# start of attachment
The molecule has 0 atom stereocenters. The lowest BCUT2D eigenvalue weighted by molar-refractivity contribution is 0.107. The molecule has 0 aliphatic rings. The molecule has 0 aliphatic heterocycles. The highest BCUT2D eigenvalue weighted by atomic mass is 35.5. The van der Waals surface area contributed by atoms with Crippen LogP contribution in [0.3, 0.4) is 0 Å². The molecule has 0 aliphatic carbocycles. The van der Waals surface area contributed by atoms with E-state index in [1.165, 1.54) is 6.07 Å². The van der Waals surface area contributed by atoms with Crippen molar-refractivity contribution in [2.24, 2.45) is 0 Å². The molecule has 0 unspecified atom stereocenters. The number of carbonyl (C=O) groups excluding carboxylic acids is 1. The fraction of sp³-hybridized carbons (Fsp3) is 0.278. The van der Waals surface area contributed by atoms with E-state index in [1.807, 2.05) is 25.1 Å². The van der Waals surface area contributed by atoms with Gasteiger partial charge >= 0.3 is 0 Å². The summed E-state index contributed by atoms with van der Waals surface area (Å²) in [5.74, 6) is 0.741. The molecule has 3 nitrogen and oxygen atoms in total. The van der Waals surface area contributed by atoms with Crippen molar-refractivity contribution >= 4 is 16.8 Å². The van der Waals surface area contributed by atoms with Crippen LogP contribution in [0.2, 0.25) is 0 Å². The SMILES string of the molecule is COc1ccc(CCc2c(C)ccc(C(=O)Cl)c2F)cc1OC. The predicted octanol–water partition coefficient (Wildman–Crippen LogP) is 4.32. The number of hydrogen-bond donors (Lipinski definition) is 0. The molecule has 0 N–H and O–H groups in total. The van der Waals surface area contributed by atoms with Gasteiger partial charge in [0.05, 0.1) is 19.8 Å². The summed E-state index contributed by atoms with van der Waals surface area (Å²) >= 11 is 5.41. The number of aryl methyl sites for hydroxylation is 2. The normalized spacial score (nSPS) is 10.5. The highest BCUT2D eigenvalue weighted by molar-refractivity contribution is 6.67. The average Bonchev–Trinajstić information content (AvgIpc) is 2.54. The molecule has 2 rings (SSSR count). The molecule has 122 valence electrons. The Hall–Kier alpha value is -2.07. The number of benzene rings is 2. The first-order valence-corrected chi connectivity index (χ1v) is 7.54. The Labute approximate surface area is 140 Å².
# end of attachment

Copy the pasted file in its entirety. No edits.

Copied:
The molecule has 0 atom stereocenters. The lowest BCUT2D eigenvalue weighted by molar-refractivity contribution is 0.107. The molecule has 0 aliphatic rings. The molecule has 0 aliphatic heterocycles. The highest BCUT2D eigenvalue weighted by atomic mass is 35.5. The van der Waals surface area contributed by atoms with Crippen LogP contribution in [0.3, 0.4) is 0 Å². The molecule has 0 aliphatic carbocycles. The van der Waals surface area contributed by atoms with E-state index in [1.165, 1.54) is 6.07 Å². The van der Waals surface area contributed by atoms with Crippen molar-refractivity contribution in [2.24, 2.45) is 0 Å². The molecule has 0 unspecified atom stereocenters. The number of carbonyl (C=O) groups excluding carboxylic acids is 1. The fraction of sp³-hybridized carbons (Fsp3) is 0.278. The van der Waals surface area contributed by atoms with E-state index in [1.807, 2.05) is 25.1 Å². The van der Waals surface area contributed by atoms with Gasteiger partial charge >= 0.3 is 0 Å². The summed E-state index contributed by atoms with van der Waals surface area (Å²) in [5.74, 6) is 0.741. The molecule has 3 nitrogen and oxygen atoms in total. The van der Waals surface area contributed by atoms with Crippen molar-refractivity contribution >= 4 is 16.8 Å². The van der Waals surface area contributed by atoms with Crippen LogP contribution in [0.2, 0.25) is 0 Å². The SMILES string of the molecule is COc1ccc(CCc2c(C)ccc(C(=O)Cl)c2F)cc1OC. The predicted octanol–water partition coefficient (Wildman–Crippen LogP) is 4.32. The number of hydrogen-bond donors (Lipinski definition) is 0. The molecule has 0 N–H and O–H groups in total. The van der Waals surface area contributed by atoms with Gasteiger partial charge in [0.05, 0.1) is 19.8 Å². The summed E-state index contributed by atoms with van der Waals surface area (Å²) >= 11 is 5.41. The number of aryl methyl sites for hydroxylation is 2. The normalized spacial score (nSPS) is 10.5. The highest BCUT2D eigenvalue weighted by molar-refractivity contribution is 6.67. The average Bonchev–Trinajstić information content (AvgIpc) is 2.54. The molecule has 2 rings (SSSR count). The molecule has 122 valence electrons. The Hall–Kier alpha value is -2.07. The number of benzene rings is 2. The first-order valence-corrected chi connectivity index (χ1v) is 7.54. The Labute approximate surface area is 140 Å².